We spend almost 90% of our time indoors — either at home or at the office, thus indoor air quality is of utmost importance to us. We are aware of the high levels of polluted air we can be exposed to from outdoor sources. But, how much do we know about the air we are breathing indoors — especially at the workplace? Muzaffar Izamuddin, Design Manager, Environmental Care at Dyson shares a list of sources of indoor pollutants or low air quality:
Upholstery and decor items: Formaldehyde is a colourless gas pollutant, which can be released by furniture and wooden products containing formaldehyde-based resins. Carpets, carpet cleaners, wallpapers, paint, furniture and floor varnish could be a primary source of air pollution inside your offices.
Poor ventilation: Ventilation is a common method of controlling an indoor environment with airflow, often involving the movement of air between outdoors and indoors. One way to increase ventilation is by opening windows. However, by doing so poor air quality from the outdoors can come inside, particularly if the office space is in a city location with high traffic flow. On the other hand, built-in ventilation systems in spaces may not have adequate filtration systems, meaning that airborne pollutants are simply being blown around the room.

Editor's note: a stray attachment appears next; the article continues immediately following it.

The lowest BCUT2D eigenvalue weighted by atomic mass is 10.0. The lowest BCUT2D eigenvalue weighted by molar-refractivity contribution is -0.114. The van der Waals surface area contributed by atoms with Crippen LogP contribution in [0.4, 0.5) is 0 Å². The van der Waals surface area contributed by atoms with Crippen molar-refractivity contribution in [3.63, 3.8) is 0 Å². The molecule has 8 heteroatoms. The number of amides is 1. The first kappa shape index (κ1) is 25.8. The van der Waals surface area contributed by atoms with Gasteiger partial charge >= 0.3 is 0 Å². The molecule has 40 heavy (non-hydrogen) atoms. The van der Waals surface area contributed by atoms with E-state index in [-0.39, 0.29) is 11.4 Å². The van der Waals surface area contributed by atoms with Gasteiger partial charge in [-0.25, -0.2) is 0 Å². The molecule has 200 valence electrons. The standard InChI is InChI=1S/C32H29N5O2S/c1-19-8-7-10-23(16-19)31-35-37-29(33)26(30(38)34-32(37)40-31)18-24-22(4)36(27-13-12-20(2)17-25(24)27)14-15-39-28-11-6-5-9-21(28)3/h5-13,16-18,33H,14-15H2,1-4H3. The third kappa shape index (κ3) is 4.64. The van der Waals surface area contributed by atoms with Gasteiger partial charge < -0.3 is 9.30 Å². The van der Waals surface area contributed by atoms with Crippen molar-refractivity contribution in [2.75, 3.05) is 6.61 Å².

Excessive use of cleaning products: Chemical-based cleaning products, hand sanitisers, air fresheners and personal care products too can generate Volatile Organic Compounds (VOCs).
Cigarette smoke: Cigarette smoke can linger on a person’s skin and clothes. Environmental tobacco smoke (ETS), more commonly known as second-hand smoke, is a material in indoor air that originates from tobacco smoke.
Improving indoor air quality with air purification
The amount of exposure to harmful toxins and pollutants in your everyday workspaces can be managed and limited through air purifiers. Placing the right air purifiers, that provide accurate and successful sensing, can help in capturing and destruction of harmful pollutants, becoming a step toward improving indoor air quality.
How air purifiers help
Machines with fully sealed filtration systems are crucial to managing indoor air pollution. Some air purifiers combine HEPA-13 filters with a sealed filtration system — so the whole machine now achieves HEPA H13 grade. This ensures that 99.95% of particles as small as 0.1 microns, including visible dust particles to hair, pollen, allergens and bacteria are trapped inside the machine
The office can also adopt DIY and renovation products that don’t contain formaldehyde, and using a purification system within a space can help to remove this harmful gas indoors. In addition, using natural cleaning products can help lower the number of VOCs in indoor air.
Creating a healthy workspace is more important than ever before and indoor environment quality remains optimal to safeguard occupant health and well-being.
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